"I won't want to let my kid do this filter ... (because) then now I have to accompany my kid (to) go pee lah, every night or whatever nonsense."

Posted on Sunday, Ms Liel's video view count has already hit 77,600. It also attracted a comment from local comedian Fauzi Azzhar, who has gained more than 77,500 views on his own reaction video using the blue ghost filter.

In the video, he stares unamused into the camera, with a caption that reads: "To the parents who are running away and almost snapping your children's hands while closing the door: Stop."

Responding to a commenter who called him and other critics of the trend "dramatic", he said: "You don't understand the trauma I went through as a kid when this stupid s*** was done. The trust is gone."

This is not the first time Ms Neo has gotten flak for prank videos with Kyzo. In April this year, she pulled the "invisible prank" on the young boy, pretending she could not see him.

Again, the video ended with the boy crying. It was viewed more than 14 million times.

@naomineo It’s the “you must always be able to see me” for me 🥺 #fyp ♬ Sneaky Snitch - Kevin MacLeod
Slightly earlier, in March, she posted a video of Kyzo in tearful distress because he thought that she was not there to pick him up from preschool. With 54.1 million views, this was one of her most popular videos to date.

However, it was only when her recent ghost prank video went viral that she began to receive a widespread, intense backlash from viewers.

Responding to the influx of negative comments, Ms Neo posted a follow-up video on Sunday, which has attracted more than 301,500 views in just one day.

In this video, she again uses the blue ghost filter, but this time with both her and Kyzo smiling at the camera. In the next clip, the young boy can be heard telling his mother: "I want to do (the video) again."

Ms Neo shows him the phone screen, presumably displaying the ghost filter, as he laughs: "Funny!"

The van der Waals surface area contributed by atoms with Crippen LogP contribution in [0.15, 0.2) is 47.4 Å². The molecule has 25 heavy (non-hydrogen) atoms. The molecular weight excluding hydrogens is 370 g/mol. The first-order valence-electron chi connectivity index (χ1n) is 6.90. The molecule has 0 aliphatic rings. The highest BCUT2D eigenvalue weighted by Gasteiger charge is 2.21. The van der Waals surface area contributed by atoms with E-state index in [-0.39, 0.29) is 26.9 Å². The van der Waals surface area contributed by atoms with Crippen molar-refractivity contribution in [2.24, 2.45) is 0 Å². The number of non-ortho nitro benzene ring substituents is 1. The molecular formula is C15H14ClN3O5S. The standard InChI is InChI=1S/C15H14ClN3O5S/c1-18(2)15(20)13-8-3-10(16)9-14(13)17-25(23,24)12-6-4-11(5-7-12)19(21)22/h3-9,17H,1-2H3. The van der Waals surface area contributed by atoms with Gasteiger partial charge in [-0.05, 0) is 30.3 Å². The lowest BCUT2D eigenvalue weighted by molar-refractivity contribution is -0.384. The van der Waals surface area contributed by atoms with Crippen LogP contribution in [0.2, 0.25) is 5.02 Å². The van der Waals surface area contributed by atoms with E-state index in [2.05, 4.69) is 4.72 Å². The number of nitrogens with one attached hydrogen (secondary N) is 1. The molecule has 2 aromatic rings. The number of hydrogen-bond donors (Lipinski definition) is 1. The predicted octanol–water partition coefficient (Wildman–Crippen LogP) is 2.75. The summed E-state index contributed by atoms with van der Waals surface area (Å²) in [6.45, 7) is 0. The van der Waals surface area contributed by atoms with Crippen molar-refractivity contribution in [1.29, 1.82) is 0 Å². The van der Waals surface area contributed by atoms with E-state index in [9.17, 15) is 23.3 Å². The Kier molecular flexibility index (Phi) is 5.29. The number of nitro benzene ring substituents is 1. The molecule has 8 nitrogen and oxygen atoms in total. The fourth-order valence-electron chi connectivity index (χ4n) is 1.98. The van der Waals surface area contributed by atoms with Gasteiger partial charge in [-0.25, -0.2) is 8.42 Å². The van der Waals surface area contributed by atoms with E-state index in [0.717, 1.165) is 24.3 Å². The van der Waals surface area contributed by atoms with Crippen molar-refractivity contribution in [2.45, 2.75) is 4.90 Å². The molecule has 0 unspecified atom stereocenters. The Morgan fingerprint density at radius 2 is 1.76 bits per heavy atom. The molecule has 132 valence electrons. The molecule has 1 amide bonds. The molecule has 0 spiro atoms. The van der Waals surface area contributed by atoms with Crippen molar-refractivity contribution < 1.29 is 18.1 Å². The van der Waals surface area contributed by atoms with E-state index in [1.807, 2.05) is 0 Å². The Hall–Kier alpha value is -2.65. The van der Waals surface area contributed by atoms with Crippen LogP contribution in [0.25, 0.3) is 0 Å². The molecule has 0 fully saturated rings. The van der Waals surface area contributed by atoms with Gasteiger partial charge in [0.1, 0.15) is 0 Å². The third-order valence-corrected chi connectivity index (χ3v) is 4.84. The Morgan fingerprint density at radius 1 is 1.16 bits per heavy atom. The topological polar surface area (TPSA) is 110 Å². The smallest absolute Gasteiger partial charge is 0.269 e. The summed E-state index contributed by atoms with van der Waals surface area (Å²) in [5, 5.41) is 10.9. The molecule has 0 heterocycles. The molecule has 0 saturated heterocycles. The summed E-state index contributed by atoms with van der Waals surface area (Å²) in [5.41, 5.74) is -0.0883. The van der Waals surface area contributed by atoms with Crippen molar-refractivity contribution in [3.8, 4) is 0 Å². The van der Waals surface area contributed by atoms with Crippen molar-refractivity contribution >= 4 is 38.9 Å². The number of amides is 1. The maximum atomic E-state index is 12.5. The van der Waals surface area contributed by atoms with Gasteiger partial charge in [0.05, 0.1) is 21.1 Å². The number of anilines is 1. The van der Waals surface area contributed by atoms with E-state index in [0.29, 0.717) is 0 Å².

Prompted by an off-screen male voice which appears to be his father, he confirms that the ghost is "fake" and that he "still wants to do (it) next time".

"Appreciate the advice, but let’s not tell a mum/dad what works best for their kids," Ms Neo writes in the caption. "I would never do anything to deliberately hurt my own child(ren)."

Agreeing with her, one commenter said: "They say this will cause trauma but there's a difference between living with prankster parents and living with parents who traumatise their kids."

Another joked: "These people act like they don't use 'later ghost will come find you' whenever their child misbehaves."

On the original video, Ms Neo also had her fair share of supporters, including viewers who remained tickled by the prank and poked fun at the dissenters for being "too sensitive".

"That was mean..." read one comment. "Do it again."

Some observed that from other videos, she and her husband "definitely seemed like good parents", but had perhaps missed the mark this time.

Earlier this month, a Filipino TikTok influencer who professed to be an early childhood educator also posted a video condemning the popular "ghost prank" videos.

In her video, which was viewed 1.2 million times, user "nanasilayro" or Nana said simply: "This is not okay."

"I'm not sure people are aware of the consequences of the 'trend' that they're doing ... this will cause long-term trauma."

A lot can happen, she explained, including physical accidents, "very very bad trust issues" and mutism.

Online users on other social media platforms such as Twitter and Reddit have also condemned the ghost prank trend.

"I get pranking your kids for a little fun but once you see their TRUE fear ... why continue with the prank and why post it for others to laugh at your kid?" one asked.

On the Hardwarezone forum, one user referenced a YouTube family channel called "DaddyOFive", on which an American couple used to post light-hearted prank videos of their five children.

The pranks escalated, however, until Child Protection Services and the court stepped in, reassigning custody of two of his five children.